ALL ABOUT MINIMALIST TRAIL RUNNING SHOES

running shoes
running shoes

The right amount of cushioning in running shoes mostly depends on the preference of the runner. Various studies over the years have shown the benefits of using different types of running shoes, but none can be objectively considered as the superior option as each type of running shoes have its pros and cons. Today, we will talk about the ins and outs of the minimalist trail running shoes.

The Big Difference

Minimalist shoes are different from traditional shoes in the sense that they give runners the closest feeling to being running barefoot without compromising on the safety of the feet. These types of shoes have the bare minimum cushioning, particularly on the heels. Traditional shoes usually have a 12mm difference in the cushioning of the heel and the toe, whereas this difference drops down to less than 6mm in minimalist shoes. In some shoes, there is absolutely no difference at all between the heel and the toe. These types of shoes are known as zero-drop running shoes.

The lower drop of the toe from the heel in minimalist shoes helps the runners to land their feet on forefoot instead of the heel. Landing on the heel is considered to have a higher impact on the foot than landing on the forefoot, which can be more injury prone. The landing of the foot can’t be changed overnight, but minimalist shoes can be a good starting point.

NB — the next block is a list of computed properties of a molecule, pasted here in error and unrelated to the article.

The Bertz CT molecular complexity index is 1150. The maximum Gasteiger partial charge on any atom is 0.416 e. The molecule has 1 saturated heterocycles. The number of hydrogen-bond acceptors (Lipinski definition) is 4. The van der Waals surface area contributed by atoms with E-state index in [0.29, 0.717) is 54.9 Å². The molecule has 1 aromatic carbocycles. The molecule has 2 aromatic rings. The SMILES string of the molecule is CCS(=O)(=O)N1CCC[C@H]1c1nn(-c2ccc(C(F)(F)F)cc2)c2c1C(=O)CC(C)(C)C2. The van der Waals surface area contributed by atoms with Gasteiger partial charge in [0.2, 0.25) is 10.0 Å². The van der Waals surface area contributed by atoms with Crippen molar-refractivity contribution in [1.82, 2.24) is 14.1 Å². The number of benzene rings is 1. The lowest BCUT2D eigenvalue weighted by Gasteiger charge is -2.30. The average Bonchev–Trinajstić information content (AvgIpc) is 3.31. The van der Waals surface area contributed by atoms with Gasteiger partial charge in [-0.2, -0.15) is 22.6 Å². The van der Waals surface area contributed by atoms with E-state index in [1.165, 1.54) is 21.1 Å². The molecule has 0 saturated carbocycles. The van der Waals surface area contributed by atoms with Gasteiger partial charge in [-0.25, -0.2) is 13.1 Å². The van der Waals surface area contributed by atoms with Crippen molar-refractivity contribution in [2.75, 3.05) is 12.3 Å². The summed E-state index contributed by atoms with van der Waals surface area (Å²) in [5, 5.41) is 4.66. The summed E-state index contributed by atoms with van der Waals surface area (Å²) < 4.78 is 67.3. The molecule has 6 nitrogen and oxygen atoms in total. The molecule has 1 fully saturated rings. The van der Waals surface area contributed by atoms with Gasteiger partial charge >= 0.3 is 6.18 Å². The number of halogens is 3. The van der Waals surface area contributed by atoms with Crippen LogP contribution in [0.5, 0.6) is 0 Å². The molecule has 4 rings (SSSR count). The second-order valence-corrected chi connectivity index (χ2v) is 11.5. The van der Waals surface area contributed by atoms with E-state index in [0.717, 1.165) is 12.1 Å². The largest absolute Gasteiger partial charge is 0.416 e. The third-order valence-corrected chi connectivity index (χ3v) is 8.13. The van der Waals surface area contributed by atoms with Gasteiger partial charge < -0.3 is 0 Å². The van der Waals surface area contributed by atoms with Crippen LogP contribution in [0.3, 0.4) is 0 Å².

These shoes also give the runners a feel of the ground underneath the shoes and make them a bit nimble footed. The lightweight of minimalist shoes is another big plus as the runners would need less muscle strength to lift their feet in each stride, which can prove to be productive in long runs.

Not Always The Best Choice

Minimalist shoes might not be the best choice for the people having flat feet, tendinitis, plantar fasciitis, hammertoes or bunions, so it would be safe to have a check-up by a doctor before trying these shoes. If you get a nod from the doctor, then you’ll have to choose between the barefoot shoes and minimally cushioned shoes. As the name suggests, barefoot shoes are made for the closest experience of running barefoot. These are zero drop shoes with a really thin layer between the foot and the ground. Minimally cushioned shoes are a mixture of traditional and barefoot shoes. These shoes can be the perfect gateway to get into the world of shoeless running. Also, an ideal fit is a must for minimalist shoes.

Transitioning from traditional shoes to minimalist shoes isn’t an easy thing to do. You should first walk in minimalist shoes to get used to them before trying to run. Short distance runs on soft surfaces should be your next step. Length of the strides is a crucial factor in this transition; bigger strides should be avoided to land on the forefoot. Try increasing some distance every week to run long races. And the most important thing is never to force your body too much. If there is any pain or discomfort in your body, stop.